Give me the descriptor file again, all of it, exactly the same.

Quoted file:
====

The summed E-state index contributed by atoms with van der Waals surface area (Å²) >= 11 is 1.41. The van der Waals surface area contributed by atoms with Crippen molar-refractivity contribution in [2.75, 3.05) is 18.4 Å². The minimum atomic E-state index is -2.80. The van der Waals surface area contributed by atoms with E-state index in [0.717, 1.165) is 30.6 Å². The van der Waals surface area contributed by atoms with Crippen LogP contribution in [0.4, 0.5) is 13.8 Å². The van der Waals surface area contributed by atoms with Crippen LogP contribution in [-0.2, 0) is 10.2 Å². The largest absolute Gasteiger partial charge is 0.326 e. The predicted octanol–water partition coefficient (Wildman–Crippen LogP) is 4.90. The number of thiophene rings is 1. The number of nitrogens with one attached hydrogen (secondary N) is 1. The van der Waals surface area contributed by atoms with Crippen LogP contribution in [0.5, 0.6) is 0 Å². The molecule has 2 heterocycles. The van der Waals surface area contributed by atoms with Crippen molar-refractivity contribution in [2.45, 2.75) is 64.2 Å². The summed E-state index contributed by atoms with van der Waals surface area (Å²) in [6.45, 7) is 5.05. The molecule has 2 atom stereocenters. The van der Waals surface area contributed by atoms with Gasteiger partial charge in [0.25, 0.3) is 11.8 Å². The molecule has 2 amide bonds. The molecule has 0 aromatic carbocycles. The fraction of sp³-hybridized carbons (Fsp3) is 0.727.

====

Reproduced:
The summed E-state index contributed by atoms with van der Waals surface area (Å²) >= 11 is 1.41. The van der Waals surface area contributed by atoms with Crippen molar-refractivity contribution in [2.75, 3.05) is 18.4 Å². The minimum atomic E-state index is -2.80. The van der Waals surface area contributed by atoms with E-state index in [0.717, 1.165) is 30.6 Å². The van der Waals surface area contributed by atoms with Crippen LogP contribution in [0.4, 0.5) is 13.8 Å². The van der Waals surface area contributed by atoms with Crippen LogP contribution in [-0.2, 0) is 10.2 Å². The largest absolute Gasteiger partial charge is 0.326 e. The predicted octanol–water partition coefficient (Wildman–Crippen LogP) is 4.90. The number of thiophene rings is 1. The number of nitrogens with one attached hydrogen (secondary N) is 1. The van der Waals surface area contributed by atoms with Crippen LogP contribution in [0.5, 0.6) is 0 Å². The molecule has 2 heterocycles. The van der Waals surface area contributed by atoms with Crippen molar-refractivity contribution in [2.45, 2.75) is 64.2 Å². The summed E-state index contributed by atoms with van der Waals surface area (Å²) in [6.45, 7) is 5.05. The molecule has 2 atom stereocenters. The van der Waals surface area contributed by atoms with Gasteiger partial charge in [0.25, 0.3) is 11.8 Å². The molecule has 2 amide bonds. The molecule has 0 aromatic carbocycles. The fraction of sp³-hybridized carbons (Fsp3) is 0.727.